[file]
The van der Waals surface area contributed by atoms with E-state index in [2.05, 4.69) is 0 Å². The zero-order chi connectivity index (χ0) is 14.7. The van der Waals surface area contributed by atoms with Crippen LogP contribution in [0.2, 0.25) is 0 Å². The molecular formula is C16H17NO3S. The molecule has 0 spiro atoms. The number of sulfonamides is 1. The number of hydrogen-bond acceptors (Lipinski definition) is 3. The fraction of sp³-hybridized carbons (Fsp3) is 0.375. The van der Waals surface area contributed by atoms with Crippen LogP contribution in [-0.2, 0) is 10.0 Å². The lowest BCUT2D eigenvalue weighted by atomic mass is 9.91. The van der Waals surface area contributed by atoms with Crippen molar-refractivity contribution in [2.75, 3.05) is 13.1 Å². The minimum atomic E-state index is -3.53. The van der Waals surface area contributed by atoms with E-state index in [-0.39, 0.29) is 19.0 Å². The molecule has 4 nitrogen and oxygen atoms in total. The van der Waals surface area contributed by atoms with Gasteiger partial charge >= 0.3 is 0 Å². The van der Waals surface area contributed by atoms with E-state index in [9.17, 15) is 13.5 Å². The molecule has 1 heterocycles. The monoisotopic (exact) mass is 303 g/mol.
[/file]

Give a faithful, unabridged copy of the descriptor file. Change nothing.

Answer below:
The van der Waals surface area contributed by atoms with E-state index in [2.05, 4.69) is 0 Å². The zero-order chi connectivity index (χ0) is 14.7. The van der Waals surface area contributed by atoms with Crippen LogP contribution in [0.2, 0.25) is 0 Å². The molecular formula is C16H17NO3S. The molecule has 0 spiro atoms. The number of sulfonamides is 1. The number of hydrogen-bond acceptors (Lipinski definition) is 3. The fraction of sp³-hybridized carbons (Fsp3) is 0.375. The van der Waals surface area contributed by atoms with Crippen LogP contribution in [-0.2, 0) is 10.0 Å². The lowest BCUT2D eigenvalue weighted by atomic mass is 9.91. The van der Waals surface area contributed by atoms with Crippen molar-refractivity contribution in [2.75, 3.05) is 13.1 Å². The minimum atomic E-state index is -3.53. The van der Waals surface area contributed by atoms with E-state index in [-0.39, 0.29) is 19.0 Å². The molecule has 4 nitrogen and oxygen atoms in total. The van der Waals surface area contributed by atoms with Gasteiger partial charge >= 0.3 is 0 Å². The van der Waals surface area contributed by atoms with E-state index in [9.17, 15) is 13.5 Å². The molecule has 1 heterocycles. The monoisotopic (exact) mass is 303 g/mol.